The gamble of insurance cover

Long-term plans make over-50s life insurance a gamble not worth taking, says Paul Lewis

Two red dice arranged on a white background.

Celebrities who really should know better often pop up on daytime TV to advertise life insurance for people over 50. This is poor value and most people end up paying more in premiums than what their family will get when they die.

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Around one in ten people will pay twice what the insurer will pay out. No medical is needed for these over-50s plans and premiums are fixed. But like most gambles – and insurance is, simply, a gamble – the odds favour the house.

One popular and heavily advertised firm charges a 66-year-old £20 a month and promises them £3,712 on their death. After 15 years and six months they will be  81½ and will have paid £3,720 in premiums, which is £8 more than the policy will pay out on their death.  Every month they live after that another £20 will go to the insurer, but the benefit stays the same.

The Office for National Statistics says a man of 66 can expect to live to 85. Typically, he’ll pay £20 a month for 3½ years for nothing – that is £848 more than the £3,712 his heirs will get. Women live longer than men; a 66-year-old can expect to live until she is 87. So in her case, she will pay premiums for 5½ years after she has paid the £3,712 her family will get when she dies – and waste £1,328.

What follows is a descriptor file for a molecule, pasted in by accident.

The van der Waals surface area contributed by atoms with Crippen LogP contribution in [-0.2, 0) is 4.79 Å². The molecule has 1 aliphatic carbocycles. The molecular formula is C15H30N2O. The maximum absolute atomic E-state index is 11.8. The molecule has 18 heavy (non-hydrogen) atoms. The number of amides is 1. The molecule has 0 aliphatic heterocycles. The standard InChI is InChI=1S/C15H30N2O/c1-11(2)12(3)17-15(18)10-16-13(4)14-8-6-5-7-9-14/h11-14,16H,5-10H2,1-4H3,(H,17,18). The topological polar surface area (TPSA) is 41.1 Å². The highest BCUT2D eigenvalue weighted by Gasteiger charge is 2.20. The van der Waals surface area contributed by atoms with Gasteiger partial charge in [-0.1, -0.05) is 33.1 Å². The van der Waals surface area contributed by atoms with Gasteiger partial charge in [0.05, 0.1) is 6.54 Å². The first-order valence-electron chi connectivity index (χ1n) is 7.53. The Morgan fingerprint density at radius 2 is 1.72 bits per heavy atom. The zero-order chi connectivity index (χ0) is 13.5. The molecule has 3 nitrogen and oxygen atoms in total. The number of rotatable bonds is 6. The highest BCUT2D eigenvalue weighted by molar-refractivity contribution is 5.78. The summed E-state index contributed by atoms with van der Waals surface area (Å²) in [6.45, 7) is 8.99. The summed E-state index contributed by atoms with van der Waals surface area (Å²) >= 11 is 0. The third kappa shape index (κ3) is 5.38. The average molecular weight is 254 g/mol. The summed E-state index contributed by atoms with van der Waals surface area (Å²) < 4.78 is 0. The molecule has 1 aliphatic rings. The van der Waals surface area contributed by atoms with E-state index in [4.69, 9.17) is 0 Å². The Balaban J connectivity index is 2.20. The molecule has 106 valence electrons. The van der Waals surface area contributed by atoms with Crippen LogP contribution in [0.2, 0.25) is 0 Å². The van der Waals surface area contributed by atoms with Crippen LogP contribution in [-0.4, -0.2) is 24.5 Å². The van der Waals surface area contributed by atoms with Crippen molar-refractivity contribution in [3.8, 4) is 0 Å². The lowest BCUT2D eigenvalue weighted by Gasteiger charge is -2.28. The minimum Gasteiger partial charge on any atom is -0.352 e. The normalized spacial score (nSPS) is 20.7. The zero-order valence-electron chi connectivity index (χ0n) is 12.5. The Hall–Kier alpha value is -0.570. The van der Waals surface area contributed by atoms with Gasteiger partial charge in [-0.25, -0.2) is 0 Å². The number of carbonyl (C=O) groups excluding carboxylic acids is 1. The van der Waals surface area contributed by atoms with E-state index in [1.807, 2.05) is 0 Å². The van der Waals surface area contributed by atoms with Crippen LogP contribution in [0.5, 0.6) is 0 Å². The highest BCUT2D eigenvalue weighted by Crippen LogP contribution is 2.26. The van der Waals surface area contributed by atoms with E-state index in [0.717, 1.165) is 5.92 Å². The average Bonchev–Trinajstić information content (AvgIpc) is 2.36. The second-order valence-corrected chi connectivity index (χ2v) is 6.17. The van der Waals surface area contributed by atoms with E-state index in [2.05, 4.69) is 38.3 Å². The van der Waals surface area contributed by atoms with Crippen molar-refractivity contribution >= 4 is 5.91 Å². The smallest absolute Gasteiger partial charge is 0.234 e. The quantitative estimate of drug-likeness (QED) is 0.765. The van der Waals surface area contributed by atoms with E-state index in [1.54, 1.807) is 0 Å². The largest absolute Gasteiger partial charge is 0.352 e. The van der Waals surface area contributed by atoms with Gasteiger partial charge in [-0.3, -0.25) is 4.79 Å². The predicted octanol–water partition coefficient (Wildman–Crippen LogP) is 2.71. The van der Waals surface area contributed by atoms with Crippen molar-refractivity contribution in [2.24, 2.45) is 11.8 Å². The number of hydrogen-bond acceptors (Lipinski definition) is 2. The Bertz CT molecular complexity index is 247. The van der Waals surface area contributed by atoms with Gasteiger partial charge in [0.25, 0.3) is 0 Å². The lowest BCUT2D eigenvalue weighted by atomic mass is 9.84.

Those are just averages; half of us will live longer. A 66-year-old man has a one in four chance of living to 92, by which time he’ll have paid £2,528 more than the £3,712 his family will get. A 66-year-old woman has a one in ten chance of dying at 98. Her family will get £3,712 and she’ll have paid more than double that – £7,680.

You can give up the plan, of course, but all the premiums are lost and your family will get nothing. If you have paid into one for only a short time, it may be worth
cancelling it. If you are a heavy smoker or have a medical condition that will reduce your life expectancy, these plans may be worthwhile. But remember: you are
gambling against professionals.

Paul Lewis presents Money Box on Radio 4

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